In life as well as fiction there are no absolutes, there is no black and white, yes or no, and when it comes to war there isn’t even any real heroes or villains, all you have, are the differing viewpoints of those fighting the war, with each side adamant that they are righteous and the good guys. It all comes down to whose viewpoint is correct. War like life is just a shade of grey.
It’s one of the many themes that Simon Bestwick’s excellent return to novel writing explores. Hell’s Ditch is a brutal and unrelenting post-apocalyptic dystopian adventure novel that manages to entertain and enlighten in equal measures.
The United Kingdom is in ruins, in the aftermath of a nuclear war the country is in devastated. Those who survived face a hard life, food is scarce, shelter is at best barren and dirty, and their every move is being scrutinized and policed by a fascist military power and their shock Troops The Reapers. Fighting the good fight is an underground resistance movement, but they are ragged, battle-weary and deeply undermanned and under equipped.
However when a fabled warrior “returns from the dead” their hopes at victory are raised is the tide turning for the resistance or will Helen Damnation ( you have got to love that name) lead them to her namesake or will she lead them to redemption?
Hell’s Ditch is a deeply complex novel that forces the reader to face up to many truths about the horrors of war. The grimy and dirty narrative perfectly captures the horrible nature of a resistance war of attrition. Bestwick’s descriptive passages of the ruined landscape are truly evocative the sights, smells and screams of the narrative and it’s setting will imprint in your subconscious, with images of trench warfare from World War One coming to fore with a ruined no man’s land feel to the world. It is a living and breathing landscape that serves as the perfect canvas for Bestwick to paint his wonderfully complex characters onto.
One of many strong points of this novel is the way in which the lead characters have been crafted to mirror and mimic each other with Tereus Winterborn and Helen Damnation squaring up against each other. On one side, you have the neo-Nazi totalitarian regime that will stop at nothing to achieve their goal of total domination of the country’s survivors. Their methods are extreme, mass executions in response to any activity from the Resistance, the use of specialized shock troops, and like the Nazi’s of WW2 genetic experiments and research into the Occult. However, unlike their real world counterparts they have been successful.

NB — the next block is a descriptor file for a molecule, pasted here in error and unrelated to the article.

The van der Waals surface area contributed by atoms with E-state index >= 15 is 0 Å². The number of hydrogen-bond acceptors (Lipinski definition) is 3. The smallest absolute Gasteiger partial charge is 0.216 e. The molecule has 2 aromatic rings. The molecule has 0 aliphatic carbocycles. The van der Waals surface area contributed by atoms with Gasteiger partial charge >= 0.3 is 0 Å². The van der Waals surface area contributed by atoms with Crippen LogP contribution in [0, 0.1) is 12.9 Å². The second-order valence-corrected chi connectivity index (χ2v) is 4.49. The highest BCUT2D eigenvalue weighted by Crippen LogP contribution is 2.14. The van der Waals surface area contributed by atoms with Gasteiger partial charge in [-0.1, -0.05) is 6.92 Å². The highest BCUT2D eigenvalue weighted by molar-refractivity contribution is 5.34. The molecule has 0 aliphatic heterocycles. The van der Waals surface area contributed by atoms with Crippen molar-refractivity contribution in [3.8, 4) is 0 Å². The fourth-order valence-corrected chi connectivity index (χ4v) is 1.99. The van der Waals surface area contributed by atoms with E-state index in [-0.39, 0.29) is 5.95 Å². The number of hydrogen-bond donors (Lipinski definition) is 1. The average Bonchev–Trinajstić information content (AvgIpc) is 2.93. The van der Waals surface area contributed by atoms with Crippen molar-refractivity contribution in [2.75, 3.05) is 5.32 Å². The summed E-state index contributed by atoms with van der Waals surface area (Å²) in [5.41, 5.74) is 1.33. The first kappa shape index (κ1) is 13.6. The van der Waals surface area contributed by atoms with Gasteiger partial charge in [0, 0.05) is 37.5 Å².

And yet, in their eyes they are the ones on the side of right, and it is the resistance that are on the side of evil. Which you could be forgiven for thinking was true, especially in the case of Helen Damnation. She is a driven woman, her story is more personal than many of the other members of the Resistance, she is driven to the extreme which despite her good intentions, has her acting in ways that are very similar to those of the Reapers. Despite all the mass executions that occur every time she makes a move against them, she continues headlong and headstrong to her own endgame. It is this lack of purely black and white characters that makes this such a powerful novel, Bestwick forces the reader to questions their own feelings on the morality of war. The line between freedom fighter and terrorist is blurred magnificently in this novel.
Another highlight of the characterization is the fact that the only character who even comes close to being a purebred hero is the genetically modified warrior Gevaudan Shoal. He is the last of the super-soldiers known as Grendelwolves, a breed of altered humans who are infinitely stronger than normal humans, immune to pain, and capable of regenerating from almost any wound. These vicious warriors were used in the last great uprising and their legend and still lives one. In many ways, Gevauden resembles Frankenstein’s monster, yes he has committed untold atrocities, but he is a victim of his masters making, and he has succeeded in finding solace and redemption in the aftermath of the great uprising. He is a noble old soul and a character that the reader will automatically connect with and feel for.
While reading Hell's Ditch I couldn't help but be reminded of such classics as Blakes 7, Bestwick's novel shares many similar themes of flawed heroes battling tyrannical regimes. It also conjures up memories of the Dr Who classic Genesis of the Daleks, and despite the greatness of these two shows, Hell's Ditch is more than capable of standing shoulder to shoulder with these two giants of dystopian storytelling.
Throughout Hell's Ditch's narrative Bestwick wears his heart firmly on his sleeve, his views on war, fascism are presented in a heartfelt, and articulate way, without every becoming preachy, or disruptive the flow of the story with soapbox ranting. This is an intelligent novel that works as both a simple post-apocalyptic horror novel and as a deeper more engaging moral ambiguity of war. A perfect mix of action, horror, Celtic mythology and clever discourse on the human condition, Hell's Ditch will not disappoint.
Hell's Ditch is the first installment of The Black Road quadrilogy, and based on the brilliance of this novel, it is a road that I cannot wait to journey along.
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